Howard Farran: So what you just said, to everybody in dental kindergarten, that's still in dental school or just out- Let's say you have $1 in expenses to run your business and you do $1 in dentistry. Well, your overhead would be 100%. The fastest way to drop that overhead is to have $1 in overhead and do $2 in dentistry. And now you've just cut your overhead in half. So there's two ways to look at that. In marriage, they say the divorces are a third over money, a third over sex, and a third over substance abuse, and it's all about communication. So you're always trying to earn more money. That's an option. You're trying to get a raise or a better job, but just as equally important is you have a spending problem, not just a earning problem, so reduce your spending. You don't have to eat out. The average millennial eats out nineteen for every thirty meals. You can make a pot of coffee at home for 50 cents. Why did you just pay $5 at Starbucks?
Back to supplies. You go into a group practice and I feel the most sorry for the assistants because every dentist is using a different type of glove, a different bonding agent, and a lot of times they'll say, "Just use this one from 3M. Well, I don't like that one." Dude, they sell a $1,000,000,000, $300,000,000 of it, okay? Somebody frickin' likes it. The guy next to you likes it. Use that. Same thing with gloves, but where I see the most psychosis is in burs. These poor dental assistants got three different dentists and old crazy-ass Howie needs nine different burs for a crown and Alex is nuts and he needs nine completely different burs and you try to get the dentist to say, "Can we just agree on five burs for a crown and another five burs for a filling?" And the dentists are like, I mean it's like you'd have to club them upside the head. Do you see that problem with burs?
Alex A Giannini: Absolutely.
Howard Farran: In fact, I'm trying to get the guy from [unclear 00:42:55] on there because I get it. You and I get it because we're dentists. I'm just a better dentist with these burs so it's all art, but what I think there needs to be is the burs need to single disposable packet and there just needs to be a box back there and then free the assistants. The assistants are pulling their hair out. They look like you and me - two bald beauties - trying to figure out your burs and then when you are going in there and you see, "Okay I'm going in there to do a crown on number nineteen, you go to the bur box and you punch out the three or four burs that you need, put them in your hand and lay them on the table and that's that. And you know where I buy a lot of my composite equipment? I shouldn't even say this. Hobby Lobby, because when you're doing like direct veneers and stuff like that- Those artists at Hobby Lobby, I mean they've got nice little spatulas and things like that - they're like 99 cents. If I bought that instrument in dentistry what would it cost?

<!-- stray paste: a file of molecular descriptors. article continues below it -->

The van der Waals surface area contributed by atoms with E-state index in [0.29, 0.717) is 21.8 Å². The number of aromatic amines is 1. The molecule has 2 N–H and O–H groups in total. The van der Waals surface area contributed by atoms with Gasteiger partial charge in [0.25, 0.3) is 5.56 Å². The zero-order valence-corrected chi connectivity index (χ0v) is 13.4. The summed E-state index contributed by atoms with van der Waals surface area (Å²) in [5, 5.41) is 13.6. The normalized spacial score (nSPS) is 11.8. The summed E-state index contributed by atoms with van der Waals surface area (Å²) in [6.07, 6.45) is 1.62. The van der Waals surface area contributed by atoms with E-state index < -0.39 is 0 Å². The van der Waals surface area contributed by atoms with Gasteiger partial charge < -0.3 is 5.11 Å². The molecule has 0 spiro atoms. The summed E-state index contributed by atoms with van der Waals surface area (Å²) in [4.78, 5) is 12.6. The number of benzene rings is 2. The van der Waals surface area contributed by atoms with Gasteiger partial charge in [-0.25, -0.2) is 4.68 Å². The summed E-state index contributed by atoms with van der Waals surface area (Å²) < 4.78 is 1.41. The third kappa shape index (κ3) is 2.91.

Alex A Giannini: Probably 10 bucks right?
Howard Farran: Yeah. So man, I love composite, the stuff that they're using to make clay pots and bowlls. Okay so I wanted to know another thing, because podcasters, Alex, are usually pretty young. I always tell everybody, ask everybody, "Please send me an email, email@example.com. Tell me a little about yourself. What's your name, what country you're from, where you're at?" But 25% are still in dental school. The rest are all under thirty. I only get like one email a week where some guy says, "Dude, I'm older than you."